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Japan Passes Watered-Down LGBTQ Bill Opposed by Rights Groups and Conservatives

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Japan’s upper house of parliament passed a bill to promote understanding of LGBTQ issues but stops short of protecting any specific rights or providing a blanket barring of discrimination.

With the vote Friday, the bill made its way through both houses of parliament and will become law. It was approved after conservative lawmakers watered down some of its terms regarding minimal considerations for sexual and gender minorities and removed others.

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The bill had been shelved for years but was revived as the government sought to save face after an aide to Prime Minister Fumio Kishida made discriminatory remarks in an off-record conversation with reporters earlier this year.

“This is the exact opposite of the bill we had sought,” the Japan Alliance for LGBT Legislation said in a statement on its website, warning it would lead to a “dark age” for the LGBTQ community.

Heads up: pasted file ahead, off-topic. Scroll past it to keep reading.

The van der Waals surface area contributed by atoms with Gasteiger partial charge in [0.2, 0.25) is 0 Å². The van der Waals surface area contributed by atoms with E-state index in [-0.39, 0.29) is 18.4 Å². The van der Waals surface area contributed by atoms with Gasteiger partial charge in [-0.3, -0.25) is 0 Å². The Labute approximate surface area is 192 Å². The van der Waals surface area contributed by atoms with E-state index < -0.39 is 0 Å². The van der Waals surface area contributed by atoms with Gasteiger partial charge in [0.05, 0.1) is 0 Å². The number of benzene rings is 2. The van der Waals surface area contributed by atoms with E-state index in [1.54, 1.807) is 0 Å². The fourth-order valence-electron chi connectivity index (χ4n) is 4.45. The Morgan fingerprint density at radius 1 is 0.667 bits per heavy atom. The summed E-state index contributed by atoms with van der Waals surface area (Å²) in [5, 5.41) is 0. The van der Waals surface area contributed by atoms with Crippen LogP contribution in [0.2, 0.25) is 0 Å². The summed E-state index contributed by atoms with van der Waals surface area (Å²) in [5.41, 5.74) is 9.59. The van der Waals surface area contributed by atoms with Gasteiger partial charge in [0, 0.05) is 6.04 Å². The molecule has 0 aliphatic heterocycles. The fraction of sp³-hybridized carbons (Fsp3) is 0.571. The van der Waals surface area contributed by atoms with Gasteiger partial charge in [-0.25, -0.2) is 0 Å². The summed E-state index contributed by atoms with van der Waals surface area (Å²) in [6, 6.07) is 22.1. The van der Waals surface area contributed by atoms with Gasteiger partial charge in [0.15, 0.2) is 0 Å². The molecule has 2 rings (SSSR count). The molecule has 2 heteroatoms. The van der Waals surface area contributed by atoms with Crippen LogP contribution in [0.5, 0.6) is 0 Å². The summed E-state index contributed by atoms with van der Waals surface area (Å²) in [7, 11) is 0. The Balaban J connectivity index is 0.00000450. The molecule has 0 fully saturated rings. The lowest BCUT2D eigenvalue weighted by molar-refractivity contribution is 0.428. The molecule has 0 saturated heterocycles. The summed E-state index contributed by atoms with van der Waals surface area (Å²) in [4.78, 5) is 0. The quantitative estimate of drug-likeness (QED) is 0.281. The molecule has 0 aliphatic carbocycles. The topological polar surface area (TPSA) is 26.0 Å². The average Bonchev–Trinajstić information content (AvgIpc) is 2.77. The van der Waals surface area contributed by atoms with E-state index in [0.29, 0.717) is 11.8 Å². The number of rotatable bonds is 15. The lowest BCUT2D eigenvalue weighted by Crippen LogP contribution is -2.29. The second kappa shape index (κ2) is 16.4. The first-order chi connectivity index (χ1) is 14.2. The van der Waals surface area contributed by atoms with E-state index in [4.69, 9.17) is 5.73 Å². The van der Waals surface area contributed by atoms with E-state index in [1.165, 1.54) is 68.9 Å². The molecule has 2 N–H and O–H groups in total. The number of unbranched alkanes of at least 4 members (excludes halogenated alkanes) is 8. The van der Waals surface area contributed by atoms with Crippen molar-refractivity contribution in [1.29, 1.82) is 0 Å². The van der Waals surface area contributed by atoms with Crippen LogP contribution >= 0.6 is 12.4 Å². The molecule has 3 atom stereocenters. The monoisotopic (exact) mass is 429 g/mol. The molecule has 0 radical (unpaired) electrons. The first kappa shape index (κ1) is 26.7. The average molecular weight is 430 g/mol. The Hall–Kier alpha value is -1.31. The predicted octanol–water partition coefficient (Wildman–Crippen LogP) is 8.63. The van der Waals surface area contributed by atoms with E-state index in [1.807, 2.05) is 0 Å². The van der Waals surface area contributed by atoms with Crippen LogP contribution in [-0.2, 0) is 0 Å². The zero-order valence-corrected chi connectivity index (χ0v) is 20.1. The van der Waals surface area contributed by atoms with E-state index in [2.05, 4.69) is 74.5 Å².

The law falls short of providing any specific rights, instead saying that “unfair” discrimination should not be allowed. The final version also removed a reference to encouraging the efforts of civil organizations to promote understanding, and added a condition that consideration should be paid to “all citizens being able to lead their lives without concern.”

Japan is the only member of the Group of Seven wealthy democracies not to recognize same-sex unions or provide any protection for discrimination against sexual and gender minorities. Business lobbies have said the situation hampers their efforts to recruit global talent.

It still faced opposition from some lawmakers in the ruling Liberal Democratic Party. Broadcaster FNN reported that at least one LDP lawmaker was absent and another spent 10 minutes in the restrooms when the bill was voted through the lower house.

—With assistance from Takashi Hirokawa.

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